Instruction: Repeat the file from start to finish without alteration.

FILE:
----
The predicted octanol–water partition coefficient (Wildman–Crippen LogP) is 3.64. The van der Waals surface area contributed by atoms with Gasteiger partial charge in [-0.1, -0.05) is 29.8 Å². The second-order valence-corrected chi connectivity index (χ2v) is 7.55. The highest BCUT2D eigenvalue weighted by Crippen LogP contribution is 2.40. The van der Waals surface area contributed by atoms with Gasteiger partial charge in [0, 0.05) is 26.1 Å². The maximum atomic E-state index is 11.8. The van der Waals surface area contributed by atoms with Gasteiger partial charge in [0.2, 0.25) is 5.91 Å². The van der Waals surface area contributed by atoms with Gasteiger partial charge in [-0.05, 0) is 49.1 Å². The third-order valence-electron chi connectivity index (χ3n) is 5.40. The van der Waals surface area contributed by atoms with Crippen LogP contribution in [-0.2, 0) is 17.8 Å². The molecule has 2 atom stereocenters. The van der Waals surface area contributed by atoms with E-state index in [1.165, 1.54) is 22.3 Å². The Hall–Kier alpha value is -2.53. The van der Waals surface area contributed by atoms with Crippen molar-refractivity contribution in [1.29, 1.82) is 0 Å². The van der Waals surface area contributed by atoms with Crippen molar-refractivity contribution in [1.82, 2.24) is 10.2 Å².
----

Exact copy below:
The predicted octanol–water partition coefficient (Wildman–Crippen LogP) is 3.64. The van der Waals surface area contributed by atoms with Gasteiger partial charge in [-0.1, -0.05) is 29.8 Å². The second-order valence-corrected chi connectivity index (χ2v) is 7.55. The highest BCUT2D eigenvalue weighted by Crippen LogP contribution is 2.40. The van der Waals surface area contributed by atoms with Gasteiger partial charge in [0, 0.05) is 26.1 Å². The maximum atomic E-state index is 11.8. The van der Waals surface area contributed by atoms with Gasteiger partial charge in [0.2, 0.25) is 5.91 Å². The van der Waals surface area contributed by atoms with Gasteiger partial charge in [-0.05, 0) is 49.1 Å². The third-order valence-electron chi connectivity index (χ3n) is 5.40. The van der Waals surface area contributed by atoms with Crippen LogP contribution in [-0.2, 0) is 17.8 Å². The molecule has 2 atom stereocenters. The van der Waals surface area contributed by atoms with E-state index in [1.165, 1.54) is 22.3 Å². The Hall–Kier alpha value is -2.53. The van der Waals surface area contributed by atoms with Crippen molar-refractivity contribution in [1.29, 1.82) is 0 Å². The van der Waals surface area contributed by atoms with Crippen molar-refractivity contribution in [1.82, 2.24) is 10.2 Å².